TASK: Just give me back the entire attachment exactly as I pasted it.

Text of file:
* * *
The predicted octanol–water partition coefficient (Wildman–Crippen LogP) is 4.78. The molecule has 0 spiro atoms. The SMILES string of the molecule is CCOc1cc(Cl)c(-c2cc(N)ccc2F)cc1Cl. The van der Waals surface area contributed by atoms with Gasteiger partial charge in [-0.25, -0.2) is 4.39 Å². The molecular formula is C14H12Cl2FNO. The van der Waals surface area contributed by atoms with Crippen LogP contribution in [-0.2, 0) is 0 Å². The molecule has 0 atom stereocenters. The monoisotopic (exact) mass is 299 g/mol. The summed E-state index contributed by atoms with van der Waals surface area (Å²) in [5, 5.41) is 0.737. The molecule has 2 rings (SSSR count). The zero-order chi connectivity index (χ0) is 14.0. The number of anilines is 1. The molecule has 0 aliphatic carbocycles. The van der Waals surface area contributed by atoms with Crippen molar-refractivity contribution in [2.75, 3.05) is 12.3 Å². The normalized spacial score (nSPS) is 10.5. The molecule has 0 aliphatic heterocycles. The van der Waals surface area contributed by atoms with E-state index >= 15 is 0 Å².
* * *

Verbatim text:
The predicted octanol–water partition coefficient (Wildman–Crippen LogP) is 4.78. The molecule has 0 spiro atoms. The SMILES string of the molecule is CCOc1cc(Cl)c(-c2cc(N)ccc2F)cc1Cl. The van der Waals surface area contributed by atoms with Gasteiger partial charge in [-0.25, -0.2) is 4.39 Å². The molecular formula is C14H12Cl2FNO. The van der Waals surface area contributed by atoms with Crippen LogP contribution in [-0.2, 0) is 0 Å². The molecule has 0 atom stereocenters. The monoisotopic (exact) mass is 299 g/mol. The summed E-state index contributed by atoms with van der Waals surface area (Å²) in [5, 5.41) is 0.737. The molecule has 2 rings (SSSR count). The zero-order chi connectivity index (χ0) is 14.0. The number of anilines is 1. The molecule has 0 aliphatic carbocycles. The van der Waals surface area contributed by atoms with Crippen molar-refractivity contribution in [2.75, 3.05) is 12.3 Å². The normalized spacial score (nSPS) is 10.5. The molecule has 0 aliphatic heterocycles. The van der Waals surface area contributed by atoms with E-state index >= 15 is 0 Å².